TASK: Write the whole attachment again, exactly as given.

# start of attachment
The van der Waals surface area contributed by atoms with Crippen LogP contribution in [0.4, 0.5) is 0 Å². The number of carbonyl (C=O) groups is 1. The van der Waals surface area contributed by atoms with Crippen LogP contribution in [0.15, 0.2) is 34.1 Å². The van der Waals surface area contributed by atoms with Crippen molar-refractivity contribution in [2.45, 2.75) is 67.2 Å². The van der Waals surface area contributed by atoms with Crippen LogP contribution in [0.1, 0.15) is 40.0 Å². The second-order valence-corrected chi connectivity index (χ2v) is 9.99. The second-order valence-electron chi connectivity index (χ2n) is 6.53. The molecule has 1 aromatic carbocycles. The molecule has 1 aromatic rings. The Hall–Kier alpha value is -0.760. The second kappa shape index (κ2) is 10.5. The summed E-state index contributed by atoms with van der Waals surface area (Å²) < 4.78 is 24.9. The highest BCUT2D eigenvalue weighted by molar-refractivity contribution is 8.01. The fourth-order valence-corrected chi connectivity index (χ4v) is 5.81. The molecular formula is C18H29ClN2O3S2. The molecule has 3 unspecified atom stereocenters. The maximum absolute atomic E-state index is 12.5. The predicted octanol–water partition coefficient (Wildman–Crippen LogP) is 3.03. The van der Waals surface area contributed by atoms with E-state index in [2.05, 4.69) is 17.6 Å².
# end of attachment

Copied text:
The van der Waals surface area contributed by atoms with Crippen LogP contribution in [0.4, 0.5) is 0 Å². The number of carbonyl (C=O) groups is 1. The van der Waals surface area contributed by atoms with Crippen LogP contribution in [0.15, 0.2) is 34.1 Å². The van der Waals surface area contributed by atoms with Crippen molar-refractivity contribution in [2.45, 2.75) is 67.2 Å². The van der Waals surface area contributed by atoms with Crippen LogP contribution in [0.1, 0.15) is 40.0 Å². The second-order valence-corrected chi connectivity index (χ2v) is 9.99. The second-order valence-electron chi connectivity index (χ2n) is 6.53. The molecule has 1 aromatic carbocycles. The molecule has 1 aromatic rings. The Hall–Kier alpha value is -0.760. The second kappa shape index (κ2) is 10.5. The summed E-state index contributed by atoms with van der Waals surface area (Å²) < 4.78 is 24.9. The highest BCUT2D eigenvalue weighted by molar-refractivity contribution is 8.01. The fourth-order valence-corrected chi connectivity index (χ4v) is 5.81. The molecular formula is C18H29ClN2O3S2. The molecule has 3 unspecified atom stereocenters. The maximum absolute atomic E-state index is 12.5. The predicted octanol–water partition coefficient (Wildman–Crippen LogP) is 3.03. The van der Waals surface area contributed by atoms with E-state index in [2.05, 4.69) is 17.6 Å².